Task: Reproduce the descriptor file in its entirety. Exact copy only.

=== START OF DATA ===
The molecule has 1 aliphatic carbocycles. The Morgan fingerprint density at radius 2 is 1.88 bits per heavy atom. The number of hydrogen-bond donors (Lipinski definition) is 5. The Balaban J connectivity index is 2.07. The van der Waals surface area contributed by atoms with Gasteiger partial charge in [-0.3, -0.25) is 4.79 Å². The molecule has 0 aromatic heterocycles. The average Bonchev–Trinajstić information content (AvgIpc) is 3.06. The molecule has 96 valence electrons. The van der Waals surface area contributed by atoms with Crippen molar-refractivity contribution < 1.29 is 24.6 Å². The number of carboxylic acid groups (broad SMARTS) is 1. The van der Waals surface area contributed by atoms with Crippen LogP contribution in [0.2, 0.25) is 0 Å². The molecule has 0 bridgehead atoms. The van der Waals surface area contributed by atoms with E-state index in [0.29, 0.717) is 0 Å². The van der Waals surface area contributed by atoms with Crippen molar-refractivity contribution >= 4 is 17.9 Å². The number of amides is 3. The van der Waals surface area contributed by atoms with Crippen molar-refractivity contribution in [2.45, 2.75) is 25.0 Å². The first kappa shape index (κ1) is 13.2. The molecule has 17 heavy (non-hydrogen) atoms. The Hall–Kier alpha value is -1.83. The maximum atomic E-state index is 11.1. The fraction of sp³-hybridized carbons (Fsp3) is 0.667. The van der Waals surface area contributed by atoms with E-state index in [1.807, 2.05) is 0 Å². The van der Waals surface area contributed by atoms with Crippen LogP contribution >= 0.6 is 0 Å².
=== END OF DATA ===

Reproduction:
The molecule has 1 aliphatic carbocycles. The Morgan fingerprint density at radius 2 is 1.88 bits per heavy atom. The number of hydrogen-bond donors (Lipinski definition) is 5. The Balaban J connectivity index is 2.07. The van der Waals surface area contributed by atoms with Gasteiger partial charge in [-0.3, -0.25) is 4.79 Å². The molecule has 0 aromatic heterocycles. The average Bonchev–Trinajstić information content (AvgIpc) is 3.06. The molecule has 96 valence electrons. The van der Waals surface area contributed by atoms with Crippen molar-refractivity contribution < 1.29 is 24.6 Å². The number of carboxylic acid groups (broad SMARTS) is 1. The van der Waals surface area contributed by atoms with Crippen LogP contribution in [0.2, 0.25) is 0 Å². The molecule has 0 bridgehead atoms. The van der Waals surface area contributed by atoms with E-state index in [0.29, 0.717) is 0 Å². The van der Waals surface area contributed by atoms with Crippen molar-refractivity contribution >= 4 is 17.9 Å². The number of amides is 3. The van der Waals surface area contributed by atoms with Crippen molar-refractivity contribution in [2.45, 2.75) is 25.0 Å². The first kappa shape index (κ1) is 13.2. The molecule has 17 heavy (non-hydrogen) atoms. The Hall–Kier alpha value is -1.83. The maximum atomic E-state index is 11.1. The fraction of sp³-hybridized carbons (Fsp3) is 0.667. The van der Waals surface area contributed by atoms with E-state index in [1.807, 2.05) is 0 Å². The van der Waals surface area contributed by atoms with Crippen LogP contribution >= 0.6 is 0 Å².